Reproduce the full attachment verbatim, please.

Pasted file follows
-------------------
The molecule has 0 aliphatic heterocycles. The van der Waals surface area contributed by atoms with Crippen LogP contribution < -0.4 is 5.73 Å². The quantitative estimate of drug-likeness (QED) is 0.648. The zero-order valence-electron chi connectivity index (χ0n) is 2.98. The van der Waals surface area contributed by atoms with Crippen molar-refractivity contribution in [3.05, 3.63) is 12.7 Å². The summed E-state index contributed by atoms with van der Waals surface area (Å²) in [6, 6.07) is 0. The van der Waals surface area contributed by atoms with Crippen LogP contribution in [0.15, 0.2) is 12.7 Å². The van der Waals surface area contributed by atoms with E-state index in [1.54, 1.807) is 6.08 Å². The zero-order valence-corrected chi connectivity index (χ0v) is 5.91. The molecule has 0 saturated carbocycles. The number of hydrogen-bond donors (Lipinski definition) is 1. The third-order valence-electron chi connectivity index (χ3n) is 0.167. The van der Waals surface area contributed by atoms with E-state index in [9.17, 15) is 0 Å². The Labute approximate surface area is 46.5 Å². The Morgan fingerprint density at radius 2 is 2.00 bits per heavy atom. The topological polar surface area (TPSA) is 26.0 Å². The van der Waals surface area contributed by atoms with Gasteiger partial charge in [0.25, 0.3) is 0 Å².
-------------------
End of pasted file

The molecule has 0 aliphatic heterocycles. The van der Waals surface area contributed by atoms with Crippen LogP contribution < -0.4 is 5.73 Å². The quantitative estimate of drug-likeness (QED) is 0.648. The zero-order valence-electron chi connectivity index (χ0n) is 2.98. The van der Waals surface area contributed by atoms with Crippen molar-refractivity contribution in [3.05, 3.63) is 12.7 Å². The summed E-state index contributed by atoms with van der Waals surface area (Å²) in [6, 6.07) is 0. The van der Waals surface area contributed by atoms with Crippen LogP contribution in [0.15, 0.2) is 12.7 Å². The van der Waals surface area contributed by atoms with E-state index in [1.54, 1.807) is 6.08 Å². The zero-order valence-corrected chi connectivity index (χ0v) is 5.91. The molecule has 0 saturated carbocycles. The number of hydrogen-bond donors (Lipinski definition) is 1. The third-order valence-electron chi connectivity index (χ3n) is 0.167. The van der Waals surface area contributed by atoms with E-state index in [9.17, 15) is 0 Å². The Labute approximate surface area is 46.5 Å². The Morgan fingerprint density at radius 2 is 2.00 bits per heavy atom. The topological polar surface area (TPSA) is 26.0 Å². The van der Waals surface area contributed by atoms with Gasteiger partial charge in [0.25, 0.3) is 0 Å².